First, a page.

It is time for a comprehensive audit of Janet Yellen ’s Federal Reserve - and not just for the reasons presidential candidate Rand Paul and others have given. The Fed needs to be audited to see if its ruling body has broken the law by manipulating financial markets that are outside its jurisdiction.
One of the best ways for the general public to take power back is to develop alternative currencies - both local and global - that allow people to trade outside of the corporate-government banking systems and central bank notes. In London, an interesting alternative currency bearing the face of pop singer David Bowie has recently come into circulation. It is officially called the “Brixton Pound.” The Bank of England has been forced to respond to these local currencies because of their popularity, deeming them “voucher schemes” and warning the public that they are unprotected when using them.
While many continue to debate if what with every passing day increasingly looks like a global recession, one from which the US will not decouple no matter how many "virtual portfolio" asset managers claim the contrary, there are those who without much fanfare are already taking proactive steps to avoid the kind of fallout that the markets have hinted in the past month of trading, is inevitable. Some such as Calstrs: the nation's second largest pension fund with $191 billion in assets (smaller only than Calpers), which as the WSJ reports is "considering a significant shift away from some stocks and bonds amid turbulent markets world-wide." According to the WSJ, it will move as much as $20 billion, or 12% of the fund’s stock portfolio, into other assets, including Treasurys.
Dear Investors, The last few weeks have exposed that our equity markets are not as liquid as we have long claimed mainly due to market fragmentation and the lack of diverse liquidity pools...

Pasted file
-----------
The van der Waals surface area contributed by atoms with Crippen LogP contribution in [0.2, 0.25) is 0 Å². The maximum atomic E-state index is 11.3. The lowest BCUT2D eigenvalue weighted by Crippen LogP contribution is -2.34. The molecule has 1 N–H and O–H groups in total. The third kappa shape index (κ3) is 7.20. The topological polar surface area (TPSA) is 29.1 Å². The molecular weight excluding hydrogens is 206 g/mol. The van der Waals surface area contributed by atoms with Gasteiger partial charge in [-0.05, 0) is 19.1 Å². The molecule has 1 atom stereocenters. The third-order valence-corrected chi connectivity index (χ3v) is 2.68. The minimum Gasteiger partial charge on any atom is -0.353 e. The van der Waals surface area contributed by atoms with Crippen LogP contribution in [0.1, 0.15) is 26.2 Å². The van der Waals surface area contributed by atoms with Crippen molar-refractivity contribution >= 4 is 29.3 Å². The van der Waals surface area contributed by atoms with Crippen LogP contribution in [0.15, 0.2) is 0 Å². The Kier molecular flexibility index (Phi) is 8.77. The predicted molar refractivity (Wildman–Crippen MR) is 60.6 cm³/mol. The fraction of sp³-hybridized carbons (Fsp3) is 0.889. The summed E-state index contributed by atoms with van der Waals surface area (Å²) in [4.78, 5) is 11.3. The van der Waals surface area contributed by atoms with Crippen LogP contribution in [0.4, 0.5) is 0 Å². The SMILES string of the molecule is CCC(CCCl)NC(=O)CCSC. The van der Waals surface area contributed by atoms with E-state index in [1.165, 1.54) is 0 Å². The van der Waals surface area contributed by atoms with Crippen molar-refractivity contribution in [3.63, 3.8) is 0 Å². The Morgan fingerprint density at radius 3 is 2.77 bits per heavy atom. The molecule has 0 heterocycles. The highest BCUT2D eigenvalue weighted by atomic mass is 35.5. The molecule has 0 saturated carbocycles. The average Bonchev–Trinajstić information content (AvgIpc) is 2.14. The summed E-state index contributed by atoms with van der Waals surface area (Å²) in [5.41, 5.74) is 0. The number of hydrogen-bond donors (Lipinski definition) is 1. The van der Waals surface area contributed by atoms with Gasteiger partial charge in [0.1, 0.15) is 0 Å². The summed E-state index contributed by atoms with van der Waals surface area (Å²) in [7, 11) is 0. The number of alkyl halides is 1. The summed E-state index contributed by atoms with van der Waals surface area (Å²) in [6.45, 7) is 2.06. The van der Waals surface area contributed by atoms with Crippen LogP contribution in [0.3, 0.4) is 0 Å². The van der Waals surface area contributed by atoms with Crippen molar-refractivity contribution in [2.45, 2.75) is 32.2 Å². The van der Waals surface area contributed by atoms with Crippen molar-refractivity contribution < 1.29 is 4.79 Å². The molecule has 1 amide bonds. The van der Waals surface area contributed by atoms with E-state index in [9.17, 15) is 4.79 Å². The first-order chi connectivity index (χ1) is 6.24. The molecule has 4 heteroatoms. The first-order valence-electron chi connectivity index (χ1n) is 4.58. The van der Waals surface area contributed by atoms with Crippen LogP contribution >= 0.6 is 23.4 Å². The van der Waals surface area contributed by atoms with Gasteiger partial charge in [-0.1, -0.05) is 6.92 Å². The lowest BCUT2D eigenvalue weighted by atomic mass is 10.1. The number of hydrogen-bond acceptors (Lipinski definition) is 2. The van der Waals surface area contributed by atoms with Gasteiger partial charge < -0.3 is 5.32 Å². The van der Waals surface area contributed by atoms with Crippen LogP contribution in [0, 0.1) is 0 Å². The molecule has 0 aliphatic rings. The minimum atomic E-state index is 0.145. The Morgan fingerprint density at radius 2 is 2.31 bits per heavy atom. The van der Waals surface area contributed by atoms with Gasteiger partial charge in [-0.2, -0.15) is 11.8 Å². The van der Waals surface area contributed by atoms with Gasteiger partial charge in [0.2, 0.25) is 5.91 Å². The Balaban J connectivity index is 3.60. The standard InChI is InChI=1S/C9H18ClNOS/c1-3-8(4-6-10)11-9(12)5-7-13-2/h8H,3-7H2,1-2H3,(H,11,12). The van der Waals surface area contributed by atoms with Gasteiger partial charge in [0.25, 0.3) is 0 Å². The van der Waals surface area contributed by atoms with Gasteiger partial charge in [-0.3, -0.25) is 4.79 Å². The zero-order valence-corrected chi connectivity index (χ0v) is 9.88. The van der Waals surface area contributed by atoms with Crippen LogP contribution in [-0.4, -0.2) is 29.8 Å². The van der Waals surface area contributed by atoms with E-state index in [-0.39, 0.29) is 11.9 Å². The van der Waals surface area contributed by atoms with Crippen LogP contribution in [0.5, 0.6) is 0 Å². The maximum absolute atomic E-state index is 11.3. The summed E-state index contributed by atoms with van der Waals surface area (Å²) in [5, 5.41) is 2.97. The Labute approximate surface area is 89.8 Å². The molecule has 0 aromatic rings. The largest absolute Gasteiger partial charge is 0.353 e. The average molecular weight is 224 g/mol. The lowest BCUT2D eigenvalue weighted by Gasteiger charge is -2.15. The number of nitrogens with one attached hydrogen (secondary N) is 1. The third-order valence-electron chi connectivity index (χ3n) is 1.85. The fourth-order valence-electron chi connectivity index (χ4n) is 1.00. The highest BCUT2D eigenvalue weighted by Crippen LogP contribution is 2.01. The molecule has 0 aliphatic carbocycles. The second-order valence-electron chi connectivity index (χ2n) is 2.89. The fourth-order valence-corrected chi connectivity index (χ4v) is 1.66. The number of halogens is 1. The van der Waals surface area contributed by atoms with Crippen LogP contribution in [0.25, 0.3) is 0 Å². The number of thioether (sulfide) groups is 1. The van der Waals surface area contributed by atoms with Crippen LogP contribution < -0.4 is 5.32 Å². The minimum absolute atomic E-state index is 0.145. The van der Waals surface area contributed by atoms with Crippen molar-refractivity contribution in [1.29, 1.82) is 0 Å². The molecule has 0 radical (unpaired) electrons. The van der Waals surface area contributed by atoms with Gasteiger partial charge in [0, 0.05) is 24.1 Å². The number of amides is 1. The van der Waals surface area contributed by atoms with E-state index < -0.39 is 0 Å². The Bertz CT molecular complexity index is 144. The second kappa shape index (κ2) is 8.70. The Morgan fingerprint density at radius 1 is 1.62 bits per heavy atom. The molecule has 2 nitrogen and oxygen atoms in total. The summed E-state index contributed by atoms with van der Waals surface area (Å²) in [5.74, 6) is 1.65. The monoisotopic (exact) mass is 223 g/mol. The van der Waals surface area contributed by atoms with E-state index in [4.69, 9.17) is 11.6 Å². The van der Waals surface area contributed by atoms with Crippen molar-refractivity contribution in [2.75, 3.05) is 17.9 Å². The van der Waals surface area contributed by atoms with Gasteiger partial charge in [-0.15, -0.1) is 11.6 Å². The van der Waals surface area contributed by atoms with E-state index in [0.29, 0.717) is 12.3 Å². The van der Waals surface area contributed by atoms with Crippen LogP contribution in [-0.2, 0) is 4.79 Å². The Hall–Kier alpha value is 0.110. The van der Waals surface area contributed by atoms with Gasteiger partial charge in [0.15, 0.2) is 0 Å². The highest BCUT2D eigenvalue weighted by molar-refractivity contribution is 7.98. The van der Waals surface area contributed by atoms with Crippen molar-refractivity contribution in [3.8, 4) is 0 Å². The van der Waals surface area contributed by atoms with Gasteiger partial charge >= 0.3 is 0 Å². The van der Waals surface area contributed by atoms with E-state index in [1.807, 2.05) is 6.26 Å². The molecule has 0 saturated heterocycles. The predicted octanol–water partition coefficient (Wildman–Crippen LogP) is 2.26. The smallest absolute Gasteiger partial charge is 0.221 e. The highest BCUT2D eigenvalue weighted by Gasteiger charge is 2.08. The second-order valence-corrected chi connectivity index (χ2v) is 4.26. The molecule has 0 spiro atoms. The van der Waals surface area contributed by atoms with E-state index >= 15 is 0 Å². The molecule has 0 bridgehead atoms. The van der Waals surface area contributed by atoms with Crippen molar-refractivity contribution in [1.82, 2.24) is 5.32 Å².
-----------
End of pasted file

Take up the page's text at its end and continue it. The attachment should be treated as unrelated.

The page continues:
"Artemis Vega Fund LP and associated institutional managed accounts gained approximately +15.49% gross of fees on September 1, 2015 on a day the S&P 500 index lost -2.96%. Please note this performance was for the day.... Our models currently register a 30% probability the VIX will re-test highs above 40 in the next 21 days."
"What If China Devalues To 8?" BofA Warns Of "Profound" Consequences For Commodities, Financial SystemSubmitted by Tyler Durden on 09/02/2015 - 15:10
"Our Asia strategy team points out news reports that some Chinese government agencies are planning on the assumption of USD/CNY at 8.0 for the end of 2016. This would be a 20% devaluation back to 2006 levels. Considering the major impact of the 3% devaluation this August, the implications for EEMEA would be profound. Asset prices of commodity exporters would again suffer the most, as they have done since 10 August. Potentially even more damaging would be risk of financial contagion throughout the global banking system."
Economies around the world are in shambles. All central banks and banking systems are overextended. So too are political entities. The geo-political situation is worse than any time since World War II. The nature of politics is to kick the can down the road. We are nearly out of road. The scam is likely at its end regardless of what is tried. The piper is coming for what he is owed.
Update: even the rating agencies finally noticed - S&P: GLENCORE TO BBB/NEGATIVE FROM BBB/STABLE
Earlier today, Glencore stock plunged to a new all time low, after crashing nearly 20% in the past two days as investors with rose-colored glasses finally appreciate the dire reality facing the global miner. However, the best way to trade the beginning of the end for Glencore is not using stock at all.
Given “highly accommodative” policy almost everywhere, and so little gained; it isn’t a good sign particularly after eight incessant years of it and the lagged effects from the renewed “dollar” wave still to be withstood. Every year was supposed to be “the year”, but 2015 was a surefire lock according to orthodox versions. The real difference, unlike past years, is that everything is going wrong so far just as predicted by the “strong dollar.”
With all eyes glued to Friday's payrolls report, we thought it worth reiterating some 'facts' about US employment data. As ECRI notes, the sustained decline in the official jobless rate – now approaching the Fed’s estimate of “full employment” – is a misleading indicator of labor market slack. The data shows that the so-called jobs recovery has been spearheaded by cheap labor, with job gains going disproportionately to the least educated — and lowest-paid — workers. This is scarcely a good basis for resilient consumer spending driven by “solid” job growth that the consensus – including the Fed – is banking on.